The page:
Iran Negotiations Have Been a Force Multiplier
Speaking at the Carnegie Endowment for International Peace earlier this month, Chairman of the Joint Chiefs of Staff Adm. Mike Mullen stressed the need for the U.S. to maintain open channels of communication with the government of Iran.
"Even in the darkest days of the Cold War," Mullen said, "we had links to the Soviet Union. We are not talking to Iran, so we don’t understand each other." Asked whether he was "specifically talking about military to military contact, or a broader set of engagement between the two countries," Mullen replied, "I’m talking about any channel that’s open. We’ve not had a direct link of communication with Iran since 1979…Any channel would be terrific."
While President Obama made talking to Iran a central element of his foreign policy agenda upon taking office, no one expected that it would be easy. Over the last three years, Iran’s leaders have done nothing to change that pessimism. Always skeptical of the prospect of negotiating with Iran, U.S. conservatives have criticized President Obama’s engagement policy from the start. Most recently, in his first big foreign policy address last Tuesday, Texas Governor Rick Perry scolded President Obama for "wasting precious time on a naïve policy of outreach" to Iran.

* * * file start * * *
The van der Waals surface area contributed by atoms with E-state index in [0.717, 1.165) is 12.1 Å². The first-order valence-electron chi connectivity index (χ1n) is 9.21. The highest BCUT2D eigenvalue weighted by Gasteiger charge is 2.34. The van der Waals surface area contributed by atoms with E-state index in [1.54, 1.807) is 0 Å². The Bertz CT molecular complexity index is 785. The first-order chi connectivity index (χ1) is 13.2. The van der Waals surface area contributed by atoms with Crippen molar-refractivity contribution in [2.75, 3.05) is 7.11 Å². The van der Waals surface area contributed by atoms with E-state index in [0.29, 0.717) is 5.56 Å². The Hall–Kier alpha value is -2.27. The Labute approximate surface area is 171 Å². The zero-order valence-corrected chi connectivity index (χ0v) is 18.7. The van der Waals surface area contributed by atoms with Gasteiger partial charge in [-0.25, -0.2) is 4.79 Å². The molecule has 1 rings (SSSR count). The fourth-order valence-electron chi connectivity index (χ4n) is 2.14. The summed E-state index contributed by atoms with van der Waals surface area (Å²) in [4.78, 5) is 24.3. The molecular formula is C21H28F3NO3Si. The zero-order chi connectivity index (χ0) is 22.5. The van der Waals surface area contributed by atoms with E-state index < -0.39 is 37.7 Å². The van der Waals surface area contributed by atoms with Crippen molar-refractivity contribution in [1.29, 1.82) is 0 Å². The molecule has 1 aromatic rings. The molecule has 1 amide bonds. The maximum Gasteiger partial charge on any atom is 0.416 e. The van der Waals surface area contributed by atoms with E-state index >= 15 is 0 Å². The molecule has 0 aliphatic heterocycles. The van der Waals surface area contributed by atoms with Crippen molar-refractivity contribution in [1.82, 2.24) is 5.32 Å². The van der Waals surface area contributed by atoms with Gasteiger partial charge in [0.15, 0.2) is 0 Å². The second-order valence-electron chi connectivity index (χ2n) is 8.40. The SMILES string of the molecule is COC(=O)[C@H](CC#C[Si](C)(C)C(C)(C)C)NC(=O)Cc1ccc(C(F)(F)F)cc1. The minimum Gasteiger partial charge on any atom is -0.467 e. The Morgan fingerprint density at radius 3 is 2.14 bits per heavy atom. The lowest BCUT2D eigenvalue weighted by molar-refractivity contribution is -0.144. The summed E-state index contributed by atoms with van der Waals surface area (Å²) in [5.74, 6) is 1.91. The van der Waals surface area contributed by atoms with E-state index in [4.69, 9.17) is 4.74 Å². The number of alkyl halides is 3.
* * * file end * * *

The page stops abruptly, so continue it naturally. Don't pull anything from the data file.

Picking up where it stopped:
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This article was originally published in Foreign Policy.
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